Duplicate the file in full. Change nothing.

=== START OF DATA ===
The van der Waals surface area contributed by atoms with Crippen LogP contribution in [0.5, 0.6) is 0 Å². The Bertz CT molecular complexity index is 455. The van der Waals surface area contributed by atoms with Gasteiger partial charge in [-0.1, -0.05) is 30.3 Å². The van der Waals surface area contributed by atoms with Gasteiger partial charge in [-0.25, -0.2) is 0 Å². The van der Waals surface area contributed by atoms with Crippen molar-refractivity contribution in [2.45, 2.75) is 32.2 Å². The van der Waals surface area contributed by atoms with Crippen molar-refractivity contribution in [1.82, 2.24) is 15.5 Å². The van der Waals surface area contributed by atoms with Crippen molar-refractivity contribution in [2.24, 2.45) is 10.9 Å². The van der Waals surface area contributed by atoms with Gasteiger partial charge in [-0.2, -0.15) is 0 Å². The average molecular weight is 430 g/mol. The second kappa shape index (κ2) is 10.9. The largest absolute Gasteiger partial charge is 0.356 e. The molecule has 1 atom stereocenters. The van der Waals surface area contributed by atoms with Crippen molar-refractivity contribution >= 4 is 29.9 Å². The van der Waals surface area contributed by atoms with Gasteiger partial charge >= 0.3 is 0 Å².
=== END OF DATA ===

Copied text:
The van der Waals surface area contributed by atoms with Crippen LogP contribution in [0.5, 0.6) is 0 Å². The Bertz CT molecular complexity index is 455. The van der Waals surface area contributed by atoms with Gasteiger partial charge in [-0.1, -0.05) is 30.3 Å². The van der Waals surface area contributed by atoms with Gasteiger partial charge in [-0.25, -0.2) is 0 Å². The van der Waals surface area contributed by atoms with Crippen molar-refractivity contribution in [2.45, 2.75) is 32.2 Å². The van der Waals surface area contributed by atoms with Crippen molar-refractivity contribution in [1.82, 2.24) is 15.5 Å². The van der Waals surface area contributed by atoms with Crippen molar-refractivity contribution in [2.24, 2.45) is 10.9 Å². The van der Waals surface area contributed by atoms with Gasteiger partial charge in [-0.2, -0.15) is 0 Å². The average molecular weight is 430 g/mol. The second kappa shape index (κ2) is 10.9. The largest absolute Gasteiger partial charge is 0.356 e. The molecule has 1 atom stereocenters. The van der Waals surface area contributed by atoms with Crippen molar-refractivity contribution >= 4 is 29.9 Å². The van der Waals surface area contributed by atoms with Gasteiger partial charge >= 0.3 is 0 Å².